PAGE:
What is a Friend of the Court Referee and what can they do?

A Referee is a person who holds hearings and takes testimony and reports to the Court. A Referee can be either a Friend of the Court or an attorney employed by the Friend of the Court. 

The Chief Judge of a Circuit Court may appoint a Referee to hear any domestic relations matter. A hearing before a Referee is not the same as a hearing before a Judge. The findings of a Referee are only recommendations to the Court, and are not final. These recommendations will become an Order of the Court if neither party files an objection. 

Receiving Reports from Referees

State law requires that any written report and recommended order made by a Referee must be given to the parties and their attorneys before the judge takes any action on the recommendation. If a party disagrees with a Referee's recommendation, he or she has the right to a hearing before the Court. This hearing must be requested in writing within 21 days after receiving the Referee recommendation (request for a hearing on an income withholding order must be made within 14 days). 

Contact the Friend of the Court Office for the address to which the written request for a hearing should be sent.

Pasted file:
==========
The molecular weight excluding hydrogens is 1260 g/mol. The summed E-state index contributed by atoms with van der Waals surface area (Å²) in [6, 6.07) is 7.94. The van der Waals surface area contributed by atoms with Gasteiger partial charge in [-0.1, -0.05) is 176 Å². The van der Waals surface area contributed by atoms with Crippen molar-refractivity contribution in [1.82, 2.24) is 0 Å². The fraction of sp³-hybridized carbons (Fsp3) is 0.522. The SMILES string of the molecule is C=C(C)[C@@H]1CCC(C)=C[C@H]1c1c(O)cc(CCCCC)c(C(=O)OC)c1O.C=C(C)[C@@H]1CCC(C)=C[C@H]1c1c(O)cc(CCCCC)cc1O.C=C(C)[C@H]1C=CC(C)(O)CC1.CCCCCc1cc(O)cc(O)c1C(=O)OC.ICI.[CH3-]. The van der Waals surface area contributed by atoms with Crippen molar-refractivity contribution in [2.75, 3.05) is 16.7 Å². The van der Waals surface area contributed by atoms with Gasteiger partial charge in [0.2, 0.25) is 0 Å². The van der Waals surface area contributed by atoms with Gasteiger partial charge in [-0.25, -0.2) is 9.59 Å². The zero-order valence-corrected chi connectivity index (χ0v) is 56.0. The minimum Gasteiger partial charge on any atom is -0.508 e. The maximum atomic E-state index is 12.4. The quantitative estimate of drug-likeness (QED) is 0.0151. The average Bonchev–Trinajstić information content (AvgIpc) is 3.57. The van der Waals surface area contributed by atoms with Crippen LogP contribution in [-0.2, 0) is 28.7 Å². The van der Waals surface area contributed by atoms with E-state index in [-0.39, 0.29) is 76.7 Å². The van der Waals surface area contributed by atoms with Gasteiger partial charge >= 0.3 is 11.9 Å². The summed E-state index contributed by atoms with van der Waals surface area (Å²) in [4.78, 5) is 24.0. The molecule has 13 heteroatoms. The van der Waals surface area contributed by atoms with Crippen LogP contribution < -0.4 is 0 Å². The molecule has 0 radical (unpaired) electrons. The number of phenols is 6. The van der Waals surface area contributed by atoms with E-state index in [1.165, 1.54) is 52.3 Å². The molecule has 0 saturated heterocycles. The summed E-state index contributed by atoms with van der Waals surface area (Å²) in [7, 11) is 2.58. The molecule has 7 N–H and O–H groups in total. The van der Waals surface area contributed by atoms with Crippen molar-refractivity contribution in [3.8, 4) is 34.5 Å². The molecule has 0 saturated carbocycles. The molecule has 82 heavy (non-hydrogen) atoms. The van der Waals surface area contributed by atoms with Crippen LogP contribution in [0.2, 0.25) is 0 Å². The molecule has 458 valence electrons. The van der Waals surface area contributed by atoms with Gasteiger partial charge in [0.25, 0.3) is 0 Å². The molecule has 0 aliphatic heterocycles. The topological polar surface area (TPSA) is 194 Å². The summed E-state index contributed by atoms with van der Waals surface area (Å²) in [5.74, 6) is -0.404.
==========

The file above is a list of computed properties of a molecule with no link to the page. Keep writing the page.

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1. My order states that I cannot move my children from the state of Michigan without approval of the Court. How do I get the Court's approval?
2. Why won't the Friend of the Court enforce what the Judge said in Court, even if it is not in the written order?
3. Can the Friend of the Court enforce the property settlement provisions contained in my Judgment of Divorce?
4. What is a Friend of the Court Referee and what can they do?
5. What can the Friend of the Court do to find a missing parent?
6. What happens to my child support order and any support that may be owed when children are adopted?